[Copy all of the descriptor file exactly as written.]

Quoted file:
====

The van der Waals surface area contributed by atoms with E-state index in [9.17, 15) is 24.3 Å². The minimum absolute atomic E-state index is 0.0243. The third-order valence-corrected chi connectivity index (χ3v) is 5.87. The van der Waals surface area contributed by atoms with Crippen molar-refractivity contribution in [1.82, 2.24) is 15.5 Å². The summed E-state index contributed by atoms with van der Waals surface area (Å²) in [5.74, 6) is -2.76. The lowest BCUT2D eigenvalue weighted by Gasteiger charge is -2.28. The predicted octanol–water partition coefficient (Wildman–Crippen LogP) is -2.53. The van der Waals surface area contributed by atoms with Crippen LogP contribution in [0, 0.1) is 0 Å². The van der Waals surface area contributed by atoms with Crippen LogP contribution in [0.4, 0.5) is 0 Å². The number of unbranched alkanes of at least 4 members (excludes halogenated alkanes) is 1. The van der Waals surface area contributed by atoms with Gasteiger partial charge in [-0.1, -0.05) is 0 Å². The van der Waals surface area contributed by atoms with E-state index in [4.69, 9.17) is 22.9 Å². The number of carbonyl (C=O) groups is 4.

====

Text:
The van der Waals surface area contributed by atoms with E-state index in [9.17, 15) is 24.3 Å². The minimum absolute atomic E-state index is 0.0243. The third-order valence-corrected chi connectivity index (χ3v) is 5.87. The van der Waals surface area contributed by atoms with Crippen molar-refractivity contribution in [1.82, 2.24) is 15.5 Å². The summed E-state index contributed by atoms with van der Waals surface area (Å²) in [5.74, 6) is -2.76. The lowest BCUT2D eigenvalue weighted by Gasteiger charge is -2.28. The predicted octanol–water partition coefficient (Wildman–Crippen LogP) is -2.53. The van der Waals surface area contributed by atoms with Crippen LogP contribution in [0, 0.1) is 0 Å². The van der Waals surface area contributed by atoms with Crippen LogP contribution in [0.4, 0.5) is 0 Å². The number of unbranched alkanes of at least 4 members (excludes halogenated alkanes) is 1. The van der Waals surface area contributed by atoms with Gasteiger partial charge in [-0.1, -0.05) is 0 Å². The van der Waals surface area contributed by atoms with E-state index in [4.69, 9.17) is 22.9 Å². The number of carbonyl (C=O) groups is 4.